Every person in Appalachia has a relationship with God, intentionally or otherwise. You could say the same thing about these pictures taken by Magnum photographer Bruce Gilden.
Photos by Bruce Gilden / Magnum Photos
Appalachia is beautiful. The mountains and the forests make it so. But the region's topography has a strange effect on those who call its habitable valleys, crevices, and crannies home. Most of the towns exist, to some extent, in isolation. Sure, roads and technology connect them to the outside world, but when you're inside, they can feel like landlocked islands. The result is that God is everywhere. That is to say, you encounter religiosity everywhere, not just because of the population's devotion but because that devotion has nowhere to go. It's born into the world, only to bounce off the mountains and echo right back to Main Street. The pot has nowhere to overflow, so every person in Appalachia has a relationship with God, intentionally or otherwise. You could say the same thing about these pictures.
In this new Magnum Photos video Bruce Gilden speaks about his photographic project for RATP currently shown in 16 stations of the Parisian Metro and at Polka Galerie: Related posts: Bruce Gilden – Postcards from America, Magnum Miami (video) “American Mad
In this new Magnum Photos video Bruce Gilden speaks about his photographic project for RATP currently shown in 16 stations of the Parisian Metro and at Polka Galerie
This is pretty funny in ways that it was meant to be and not.
Africa’s tallest residential skyscraper was completed in 1976, the same year as the Soweto student uprising, as a cylindrical palace for Johannesburg’s wealthy whites. But less than two decades later, after the end of apartheid in 1994, it had become a hub for the city’s gangs and a hotspot of crime. The core of the 54-storey complex, once thought to be prime for a ski slope, was instead filled with debris.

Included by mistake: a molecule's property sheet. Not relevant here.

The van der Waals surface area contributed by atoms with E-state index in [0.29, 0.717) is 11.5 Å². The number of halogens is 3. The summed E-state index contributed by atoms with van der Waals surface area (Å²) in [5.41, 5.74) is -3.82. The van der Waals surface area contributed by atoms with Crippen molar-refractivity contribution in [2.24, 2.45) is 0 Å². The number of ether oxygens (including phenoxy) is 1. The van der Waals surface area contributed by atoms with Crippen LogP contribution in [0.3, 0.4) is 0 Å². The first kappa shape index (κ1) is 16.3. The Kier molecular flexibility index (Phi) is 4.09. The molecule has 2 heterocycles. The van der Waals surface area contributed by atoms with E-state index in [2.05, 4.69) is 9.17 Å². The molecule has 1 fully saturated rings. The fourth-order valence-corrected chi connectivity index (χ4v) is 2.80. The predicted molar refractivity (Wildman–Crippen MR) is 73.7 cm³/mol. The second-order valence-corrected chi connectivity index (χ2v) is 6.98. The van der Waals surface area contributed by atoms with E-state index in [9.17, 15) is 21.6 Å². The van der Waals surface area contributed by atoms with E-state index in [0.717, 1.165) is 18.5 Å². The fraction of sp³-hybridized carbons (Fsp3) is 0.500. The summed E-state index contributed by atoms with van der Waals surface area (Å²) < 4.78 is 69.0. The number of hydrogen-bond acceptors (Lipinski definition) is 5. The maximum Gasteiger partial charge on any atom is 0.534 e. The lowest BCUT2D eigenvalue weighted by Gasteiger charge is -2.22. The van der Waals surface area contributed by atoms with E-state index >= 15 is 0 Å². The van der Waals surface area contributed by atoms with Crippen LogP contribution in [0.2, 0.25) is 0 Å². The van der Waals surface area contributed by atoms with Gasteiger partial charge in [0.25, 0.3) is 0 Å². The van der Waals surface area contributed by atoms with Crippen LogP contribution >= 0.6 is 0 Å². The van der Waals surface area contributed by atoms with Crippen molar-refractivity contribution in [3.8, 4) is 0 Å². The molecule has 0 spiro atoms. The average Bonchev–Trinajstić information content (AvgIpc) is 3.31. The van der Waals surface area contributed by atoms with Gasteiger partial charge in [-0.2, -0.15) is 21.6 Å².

M Magazine is a new magazine for Leica M Photography (available on iTunes | Google Play). The first issue features Bruce Gilden, Trent Parke, Alex Webb, Jan Grarup, Anton Kusters, Ciril Jazbec and other pictures taken by acclaimed Leica photographers: Rel
The first issue features Bruce Gilden, Trent Parke, Alex Webb, Jan Grarup, Anton Kusters, Ciril Jazbec and other pictures taken by acclaimed Leica photographers
Book Review A Complete Examination of Middlesex By Bruce Gilden Reviewed by Colin Pantall There are worse things that can happe...
And so you open the pages and the stories start coming. There are worse things that can happen in life than being photographed by Bruce Gilden and, by the looks of things, most of them have happened to the people of Middlesex. The bruised, the battered, the blind, the insane, they are all the subject of Gilden’s lovely Leica.
Why is it that some photographers take to the studio, while others take to the street? Is street photography photojournalism, art — or both?
These are some of the questions raised by Everybody Street, a new documentary chronicling the life and work of 13 of New York’s most renowned street photographers, including Joel Meyerowitz, Bruce Gilden, Mary Ellen Mark, Elliot Erwitt, Jeff Mermelstein, Boogie and Martha Cooper
Whether they're of Haitian hurricane survivors or Yakuza gang members.
I wouldn’t call it challenging, but a little annoying. In Paris, you’ll always have one person who comes over and gives you the, “Why’d you take the picture, why’d you take the picture?” Sometimes we’ve had cops come over. And this isn't going to a war or working where people are doing heroin on the streets – which I’ve already seen – or dealing with lowlifes, I’m just talking about ordinary people here. Parisians tend to be a little “intellectual” and it becomes a whole exercise for them, so it gets me a little flustered. What I mean by "flustered" is that I don’t have much respect for it. I just say, "Okay, get a cop." I’m not going to get into a whole dialogue because, for me, I don’t agree with their premise. I do agree that you could ask me why I took a photo, but it depends how you ask me. You don’t treat me as a piece of shit; I’m not going to take it. You have to have a tough skin to be a street photographer.